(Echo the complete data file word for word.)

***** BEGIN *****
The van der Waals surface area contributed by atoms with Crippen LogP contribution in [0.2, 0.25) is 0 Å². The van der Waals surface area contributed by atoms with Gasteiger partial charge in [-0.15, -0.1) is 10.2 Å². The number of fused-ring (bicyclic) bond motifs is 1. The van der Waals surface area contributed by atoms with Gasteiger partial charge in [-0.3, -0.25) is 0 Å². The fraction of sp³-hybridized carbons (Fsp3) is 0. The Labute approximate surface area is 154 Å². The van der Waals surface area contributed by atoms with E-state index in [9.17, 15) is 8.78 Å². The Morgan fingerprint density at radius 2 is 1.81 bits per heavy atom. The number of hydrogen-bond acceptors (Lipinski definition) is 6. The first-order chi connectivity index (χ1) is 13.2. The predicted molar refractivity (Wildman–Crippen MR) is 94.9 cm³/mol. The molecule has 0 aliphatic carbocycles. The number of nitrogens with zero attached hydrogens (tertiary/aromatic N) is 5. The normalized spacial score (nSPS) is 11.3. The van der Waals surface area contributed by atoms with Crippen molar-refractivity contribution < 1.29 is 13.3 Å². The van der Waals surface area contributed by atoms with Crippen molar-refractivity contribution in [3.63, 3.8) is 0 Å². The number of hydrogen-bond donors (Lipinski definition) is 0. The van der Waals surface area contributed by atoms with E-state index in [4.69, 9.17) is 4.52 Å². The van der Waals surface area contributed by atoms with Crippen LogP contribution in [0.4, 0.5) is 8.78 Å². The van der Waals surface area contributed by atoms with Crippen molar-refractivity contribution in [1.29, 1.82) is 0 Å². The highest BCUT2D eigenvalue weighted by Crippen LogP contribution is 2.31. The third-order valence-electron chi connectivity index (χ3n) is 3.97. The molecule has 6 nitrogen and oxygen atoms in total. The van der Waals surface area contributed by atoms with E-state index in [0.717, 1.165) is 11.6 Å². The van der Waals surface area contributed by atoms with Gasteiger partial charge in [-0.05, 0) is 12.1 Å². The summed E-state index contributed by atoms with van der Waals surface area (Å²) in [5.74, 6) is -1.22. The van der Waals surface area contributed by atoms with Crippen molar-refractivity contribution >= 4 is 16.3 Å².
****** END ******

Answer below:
The van der Waals surface area contributed by atoms with Crippen LogP contribution in [0.2, 0.25) is 0 Å². The van der Waals surface area contributed by atoms with Gasteiger partial charge in [-0.15, -0.1) is 10.2 Å². The number of fused-ring (bicyclic) bond motifs is 1. The van der Waals surface area contributed by atoms with Gasteiger partial charge in [-0.3, -0.25) is 0 Å². The fraction of sp³-hybridized carbons (Fsp3) is 0. The Labute approximate surface area is 154 Å². The van der Waals surface area contributed by atoms with E-state index in [9.17, 15) is 8.78 Å². The Morgan fingerprint density at radius 2 is 1.81 bits per heavy atom. The number of hydrogen-bond acceptors (Lipinski definition) is 6. The first-order chi connectivity index (χ1) is 13.2. The predicted molar refractivity (Wildman–Crippen MR) is 94.9 cm³/mol. The molecule has 0 aliphatic carbocycles. The number of nitrogens with zero attached hydrogens (tertiary/aromatic N) is 5. The normalized spacial score (nSPS) is 11.3. The van der Waals surface area contributed by atoms with Crippen molar-refractivity contribution < 1.29 is 13.3 Å². The van der Waals surface area contributed by atoms with Crippen molar-refractivity contribution in [3.63, 3.8) is 0 Å². The number of hydrogen-bond donors (Lipinski definition) is 0. The van der Waals surface area contributed by atoms with E-state index in [4.69, 9.17) is 4.52 Å². The van der Waals surface area contributed by atoms with Crippen LogP contribution in [0.4, 0.5) is 8.78 Å². The van der Waals surface area contributed by atoms with Crippen molar-refractivity contribution in [1.29, 1.82) is 0 Å². The highest BCUT2D eigenvalue weighted by Crippen LogP contribution is 2.31. The third-order valence-electron chi connectivity index (χ3n) is 3.97. The molecule has 6 nitrogen and oxygen atoms in total. The van der Waals surface area contributed by atoms with E-state index in [0.717, 1.165) is 11.6 Å². The van der Waals surface area contributed by atoms with Gasteiger partial charge in [-0.05, 0) is 12.1 Å². The summed E-state index contributed by atoms with van der Waals surface area (Å²) in [5.74, 6) is -1.22. The van der Waals surface area contributed by atoms with Crippen molar-refractivity contribution >= 4 is 16.3 Å².